An exploration of perceptions of real-life suspects’ from the Asian Muslim community relating to the police interviewing practices in England
ABSTRACT In England and Wales, the ‘war on terror’ has been argued to impact adversely on existing race relations policies. New legislation (such as wide discretionary powers of stop and search and arrest under the Terrorism Act (TA) 2000, the extension of pre-charge detention of 28 days (TA 2006), and the use of control orders to detain without trial), policing, and counter-terrorism measures may cast Muslims as the ‘enemy within’. The current research concerns real-life Asian Muslim suspects’ perceptions and experiences of police interviewing practices in England. This study involves semistructured interviews with 22 people who had previously been interviewed as suspects throughout England. Around two-thirds of participants reported perceiving the demonstration of various stereotyping by police officers during interviews, half of whom indicated that the interviewers demonstrated racial/religious stereotypes via discriminatory behaviour. Given the potential and serious consequences of such racial/religious stereotypes and discriminatory behaviour, further training of police officers seems necessary to improve both interviewing performance and community cohesion.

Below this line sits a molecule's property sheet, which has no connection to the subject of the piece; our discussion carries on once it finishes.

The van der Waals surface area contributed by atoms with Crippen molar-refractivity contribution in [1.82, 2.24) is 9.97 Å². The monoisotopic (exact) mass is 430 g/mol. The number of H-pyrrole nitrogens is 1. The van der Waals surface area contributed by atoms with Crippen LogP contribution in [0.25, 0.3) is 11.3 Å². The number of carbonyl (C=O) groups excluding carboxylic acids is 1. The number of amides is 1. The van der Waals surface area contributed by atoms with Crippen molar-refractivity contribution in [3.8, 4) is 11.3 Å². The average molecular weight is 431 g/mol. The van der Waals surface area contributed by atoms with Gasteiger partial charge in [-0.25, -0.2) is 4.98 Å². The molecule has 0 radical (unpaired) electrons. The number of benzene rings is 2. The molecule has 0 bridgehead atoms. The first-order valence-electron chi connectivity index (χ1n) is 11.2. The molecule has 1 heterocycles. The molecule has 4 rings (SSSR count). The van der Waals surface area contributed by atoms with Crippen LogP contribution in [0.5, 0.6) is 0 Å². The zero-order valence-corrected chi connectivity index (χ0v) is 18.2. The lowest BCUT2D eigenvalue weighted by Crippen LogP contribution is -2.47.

Citation : Minhas, R., Walsh D., and Bull, R. (2017) An exploration of perceptions of real-life suspects’ from the Asian Muslim community relating to the police interviewing practices in England. Journal of Policing, Counter Intelligence and Terrorism, 12 (2), 158-174
Research Institute : Institute for Evidence-Based Law Reform (IELR)
Peer Reviewed : Yes
- Department of Law